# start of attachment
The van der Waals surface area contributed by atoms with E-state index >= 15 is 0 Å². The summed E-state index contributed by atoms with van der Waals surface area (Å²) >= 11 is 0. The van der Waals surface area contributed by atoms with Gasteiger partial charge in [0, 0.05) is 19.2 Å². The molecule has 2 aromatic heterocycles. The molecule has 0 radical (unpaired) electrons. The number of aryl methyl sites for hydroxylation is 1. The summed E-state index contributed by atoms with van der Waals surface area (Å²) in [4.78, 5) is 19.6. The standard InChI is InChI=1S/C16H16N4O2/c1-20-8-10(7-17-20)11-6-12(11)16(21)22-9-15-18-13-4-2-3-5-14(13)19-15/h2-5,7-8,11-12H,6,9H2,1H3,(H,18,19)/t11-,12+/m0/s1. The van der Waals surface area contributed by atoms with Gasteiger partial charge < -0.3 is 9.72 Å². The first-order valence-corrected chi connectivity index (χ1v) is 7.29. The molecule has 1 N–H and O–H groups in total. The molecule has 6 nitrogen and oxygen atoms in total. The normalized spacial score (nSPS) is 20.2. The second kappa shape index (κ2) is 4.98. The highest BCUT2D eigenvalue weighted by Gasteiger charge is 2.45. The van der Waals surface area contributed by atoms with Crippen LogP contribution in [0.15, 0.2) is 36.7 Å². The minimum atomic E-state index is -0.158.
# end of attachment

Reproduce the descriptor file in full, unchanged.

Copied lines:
The van der Waals surface area contributed by atoms with E-state index >= 15 is 0 Å². The summed E-state index contributed by atoms with van der Waals surface area (Å²) >= 11 is 0. The van der Waals surface area contributed by atoms with Gasteiger partial charge in [0, 0.05) is 19.2 Å². The molecule has 2 aromatic heterocycles. The molecule has 0 radical (unpaired) electrons. The number of aryl methyl sites for hydroxylation is 1. The summed E-state index contributed by atoms with van der Waals surface area (Å²) in [4.78, 5) is 19.6. The standard InChI is InChI=1S/C16H16N4O2/c1-20-8-10(7-17-20)11-6-12(11)16(21)22-9-15-18-13-4-2-3-5-14(13)19-15/h2-5,7-8,11-12H,6,9H2,1H3,(H,18,19)/t11-,12+/m0/s1. The van der Waals surface area contributed by atoms with Gasteiger partial charge < -0.3 is 9.72 Å². The first-order valence-corrected chi connectivity index (χ1v) is 7.29. The molecule has 1 N–H and O–H groups in total. The molecule has 6 nitrogen and oxygen atoms in total. The normalized spacial score (nSPS) is 20.2. The second kappa shape index (κ2) is 4.98. The highest BCUT2D eigenvalue weighted by Gasteiger charge is 2.45. The van der Waals surface area contributed by atoms with Crippen LogP contribution in [0.15, 0.2) is 36.7 Å². The minimum atomic E-state index is -0.158.